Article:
Springer Nature, 2024
    National Category
    Chemical Sciences
    Identifiers
    urn:nbn:se:uu:diva-523948 (URN)10.1038/s41598-024-51283-5 (DOI)001142462100014 ()38212350 (PubMedID)
    Funder
    Swedish Research Council, 2022-03069
    Available from: 2024-02-27 Created: 2024-02-27 Last updated: 2024-03-28Bibliographically approved
    4. Influence of reduced graphene oxide and carbon black on mechanical and thermal characteristics of TiB2-SiC ceramics
    Open this publication in new window or tab >>Influence of reduced graphene oxide and carbon black on mechanical and thermal characteristics of TiB2-SiC ceramics
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    2024 (English)In: Journal of the European Ceramic Society, ISSN 0955-2219, E-ISSN 1873-619XArticle in journal (Refereed) In press
    National Category
    Chemical Sciences
    Identifiers
    urn:nbn:se:uu:diva-523949 (URN)10.1016/j.jeurceramsoc.2024.02.029 (DOI)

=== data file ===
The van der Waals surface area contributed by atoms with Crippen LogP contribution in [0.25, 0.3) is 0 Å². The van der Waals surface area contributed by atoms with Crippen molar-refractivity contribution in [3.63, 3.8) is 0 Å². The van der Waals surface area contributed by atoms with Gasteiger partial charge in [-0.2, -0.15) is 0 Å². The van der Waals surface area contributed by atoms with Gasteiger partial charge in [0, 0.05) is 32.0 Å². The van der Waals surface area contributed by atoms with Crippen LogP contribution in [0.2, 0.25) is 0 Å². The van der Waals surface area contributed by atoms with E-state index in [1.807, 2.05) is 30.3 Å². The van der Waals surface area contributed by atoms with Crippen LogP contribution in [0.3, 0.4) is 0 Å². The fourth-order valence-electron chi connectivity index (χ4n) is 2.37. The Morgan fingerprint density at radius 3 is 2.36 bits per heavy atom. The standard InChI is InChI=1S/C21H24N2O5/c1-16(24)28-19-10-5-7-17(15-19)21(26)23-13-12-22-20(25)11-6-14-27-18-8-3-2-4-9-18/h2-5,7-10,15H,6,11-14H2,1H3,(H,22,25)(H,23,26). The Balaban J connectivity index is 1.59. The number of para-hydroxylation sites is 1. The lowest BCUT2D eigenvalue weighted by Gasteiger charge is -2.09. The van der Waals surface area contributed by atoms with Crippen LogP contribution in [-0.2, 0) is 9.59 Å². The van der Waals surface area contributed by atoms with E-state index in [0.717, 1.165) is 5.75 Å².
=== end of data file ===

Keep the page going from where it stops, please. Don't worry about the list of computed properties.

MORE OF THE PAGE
Available from: 2024-02-27 Created: 2024-02-27 Last updated: 2024-02-27
    5. Oxidation protection of Cu powders using graphene oxide and oxalic acid
    Open this publication in new window or tab >>Oxidation protection of Cu powders using graphene oxide and oxalic acid
    (English)Manuscript (preprint) (Other academic)
    National Category
    Chemical Sciences
    Identifiers
    urn:nbn:se:uu:diva-523946 (URN)
    Available from: 2024-02-27 Created: 2024-02-27 Last updated: 2024-02-27
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  • Public defence: 2024-04-19 09:15 Rosénsalen, Uppsala